On November 16, 2018, the Master of Urban Spatial Analytics (MUSA) graduate program at the University of Pennsylvania hosted a Master Class that brought together civic technologists and data scientists around the world to gain expert knowledge within the rapidly evolving field of spatial analytics. Dr. James Cheshire, a Senior Lecturer in Quantitative Human Geography at the University College of London’s Department of Geography, led the workshop style event. Cheshire specializes in the use of “big” and open datasets for the study of social science and has published in a range of journals, and on a variety of topics, including the use of cycle-hire schemes, the spatial analysis of surnames, and new ways to visualize population data.
Participants joined the workshop at the Kleinman Center for Energy Policy, as well as through a live webcast. After a brief introduction, Dr. Cheshire demonstrated how to create visualizations using a tutorial in the programming language R that he created exclusively for the event. R, which Cheshire explained has been growing in popularity over the last decade, is commonly used as a tool for statistical analysis and reporting. There has also been an explosion of interest in using R and the package “ggplot” as a way of visually producing maps, while simultaneously working with spatial data. The plots are constructed through a series of data layers, which are intuitive for anyone who has previously worked with spatial geographic data and is trained to turn these layers on and off. This small tweak produces a number of different visual forms, highlighting the power of R and its ability to link analytical capabilities with visual representation.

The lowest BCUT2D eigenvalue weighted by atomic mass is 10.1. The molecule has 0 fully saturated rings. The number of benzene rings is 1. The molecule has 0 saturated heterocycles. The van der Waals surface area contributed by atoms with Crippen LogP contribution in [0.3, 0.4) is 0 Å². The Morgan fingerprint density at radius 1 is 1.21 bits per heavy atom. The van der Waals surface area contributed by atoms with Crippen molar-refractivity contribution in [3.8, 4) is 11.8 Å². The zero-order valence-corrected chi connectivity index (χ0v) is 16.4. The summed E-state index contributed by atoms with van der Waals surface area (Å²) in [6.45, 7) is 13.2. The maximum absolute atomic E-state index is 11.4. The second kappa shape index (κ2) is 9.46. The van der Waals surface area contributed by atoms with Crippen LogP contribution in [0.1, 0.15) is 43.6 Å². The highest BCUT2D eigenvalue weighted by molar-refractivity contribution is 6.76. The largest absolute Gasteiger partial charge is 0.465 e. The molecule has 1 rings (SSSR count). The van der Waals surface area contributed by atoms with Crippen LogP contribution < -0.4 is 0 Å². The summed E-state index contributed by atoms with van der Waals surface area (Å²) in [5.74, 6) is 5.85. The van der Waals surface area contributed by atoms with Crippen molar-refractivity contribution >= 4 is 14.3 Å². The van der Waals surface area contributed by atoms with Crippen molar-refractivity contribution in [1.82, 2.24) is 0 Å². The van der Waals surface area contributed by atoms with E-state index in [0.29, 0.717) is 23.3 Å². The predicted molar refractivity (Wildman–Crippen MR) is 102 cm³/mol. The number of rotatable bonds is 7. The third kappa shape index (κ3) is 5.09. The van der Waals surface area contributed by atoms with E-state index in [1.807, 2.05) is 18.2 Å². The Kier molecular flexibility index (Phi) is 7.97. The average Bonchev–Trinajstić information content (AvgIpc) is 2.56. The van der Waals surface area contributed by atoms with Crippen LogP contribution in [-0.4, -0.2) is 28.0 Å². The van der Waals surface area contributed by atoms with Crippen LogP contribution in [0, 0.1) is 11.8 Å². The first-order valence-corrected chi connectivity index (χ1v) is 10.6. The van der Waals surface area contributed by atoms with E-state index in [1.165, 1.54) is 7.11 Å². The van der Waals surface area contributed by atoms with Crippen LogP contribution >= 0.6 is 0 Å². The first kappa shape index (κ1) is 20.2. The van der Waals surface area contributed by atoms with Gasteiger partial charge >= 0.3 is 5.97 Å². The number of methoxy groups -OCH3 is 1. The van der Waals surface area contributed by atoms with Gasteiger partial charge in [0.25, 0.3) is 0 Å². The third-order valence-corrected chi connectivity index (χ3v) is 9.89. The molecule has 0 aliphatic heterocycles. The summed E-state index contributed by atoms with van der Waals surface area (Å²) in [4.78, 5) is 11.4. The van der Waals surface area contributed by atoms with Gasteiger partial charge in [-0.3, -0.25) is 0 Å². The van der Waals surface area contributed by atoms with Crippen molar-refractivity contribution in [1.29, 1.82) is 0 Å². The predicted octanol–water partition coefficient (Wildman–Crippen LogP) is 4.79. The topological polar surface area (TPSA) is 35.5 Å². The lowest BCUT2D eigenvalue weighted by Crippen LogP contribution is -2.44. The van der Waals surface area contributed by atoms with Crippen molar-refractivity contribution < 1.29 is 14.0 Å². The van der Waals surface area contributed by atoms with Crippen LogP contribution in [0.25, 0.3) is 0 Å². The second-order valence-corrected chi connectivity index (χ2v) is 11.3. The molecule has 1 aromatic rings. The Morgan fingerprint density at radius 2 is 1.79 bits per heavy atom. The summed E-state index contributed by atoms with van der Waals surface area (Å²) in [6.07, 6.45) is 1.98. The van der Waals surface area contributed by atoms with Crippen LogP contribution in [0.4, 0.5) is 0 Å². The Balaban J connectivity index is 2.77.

Following a sequence of steps that visually created a map of road traffic accidents in Chicago, Dr. Cheshire encouraged attendees to replicate his analysis using existing or self-selected datasets, emphasizing that the purpose of the workshop was about the process, and not the finished product. Using the platform provided by the software company Socrata, a sponsor of the workshop, over 100 participants created maps that visually displayed publicly provided data. By using graphic design as an alternative way of building data visualization, participants were able to open up a world of customization not fully accessible through traditional design software. Their work can be seen on social media using the hashtag #MusaMasterClass.